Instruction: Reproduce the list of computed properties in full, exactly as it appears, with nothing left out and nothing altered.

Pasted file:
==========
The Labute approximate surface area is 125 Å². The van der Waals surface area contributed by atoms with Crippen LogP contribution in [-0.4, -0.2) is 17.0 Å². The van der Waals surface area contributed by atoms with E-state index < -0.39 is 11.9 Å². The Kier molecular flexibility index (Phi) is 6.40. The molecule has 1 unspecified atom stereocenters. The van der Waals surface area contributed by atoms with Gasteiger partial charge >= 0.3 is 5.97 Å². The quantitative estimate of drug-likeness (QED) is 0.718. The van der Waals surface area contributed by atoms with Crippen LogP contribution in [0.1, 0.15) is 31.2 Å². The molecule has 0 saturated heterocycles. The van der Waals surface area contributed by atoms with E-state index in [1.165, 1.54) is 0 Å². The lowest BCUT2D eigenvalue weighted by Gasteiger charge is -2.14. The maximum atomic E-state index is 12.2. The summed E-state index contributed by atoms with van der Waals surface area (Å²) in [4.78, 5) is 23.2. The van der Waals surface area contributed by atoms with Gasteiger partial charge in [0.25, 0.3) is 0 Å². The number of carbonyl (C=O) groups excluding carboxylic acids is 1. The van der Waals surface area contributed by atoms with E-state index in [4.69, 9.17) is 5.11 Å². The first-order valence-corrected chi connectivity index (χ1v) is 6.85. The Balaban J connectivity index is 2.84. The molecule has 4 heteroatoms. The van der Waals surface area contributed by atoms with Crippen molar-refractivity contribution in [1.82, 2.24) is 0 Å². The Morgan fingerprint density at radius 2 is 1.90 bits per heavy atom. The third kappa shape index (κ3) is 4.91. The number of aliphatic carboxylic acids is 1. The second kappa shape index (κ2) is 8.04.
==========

The Labute approximate surface area is 125 Å². The van der Waals surface area contributed by atoms with Crippen LogP contribution in [-0.4, -0.2) is 17.0 Å². The van der Waals surface area contributed by atoms with E-state index < -0.39 is 11.9 Å². The Kier molecular flexibility index (Phi) is 6.40. The molecule has 1 unspecified atom stereocenters. The van der Waals surface area contributed by atoms with Gasteiger partial charge >= 0.3 is 5.97 Å². The quantitative estimate of drug-likeness (QED) is 0.718. The van der Waals surface area contributed by atoms with Crippen LogP contribution in [0.1, 0.15) is 31.2 Å². The molecule has 0 saturated heterocycles. The van der Waals surface area contributed by atoms with E-state index in [1.165, 1.54) is 0 Å². The lowest BCUT2D eigenvalue weighted by Gasteiger charge is -2.14. The maximum atomic E-state index is 12.2. The summed E-state index contributed by atoms with van der Waals surface area (Å²) in [4.78, 5) is 23.2. The van der Waals surface area contributed by atoms with Gasteiger partial charge in [0.25, 0.3) is 0 Å². The number of carbonyl (C=O) groups excluding carboxylic acids is 1. The van der Waals surface area contributed by atoms with E-state index in [4.69, 9.17) is 5.11 Å². The first-order valence-corrected chi connectivity index (χ1v) is 6.85. The Balaban J connectivity index is 2.84. The molecule has 4 heteroatoms. The van der Waals surface area contributed by atoms with Crippen molar-refractivity contribution in [1.82, 2.24) is 0 Å². The Morgan fingerprint density at radius 2 is 1.90 bits per heavy atom. The third kappa shape index (κ3) is 4.91. The number of aliphatic carboxylic acids is 1. The second kappa shape index (κ2) is 8.04.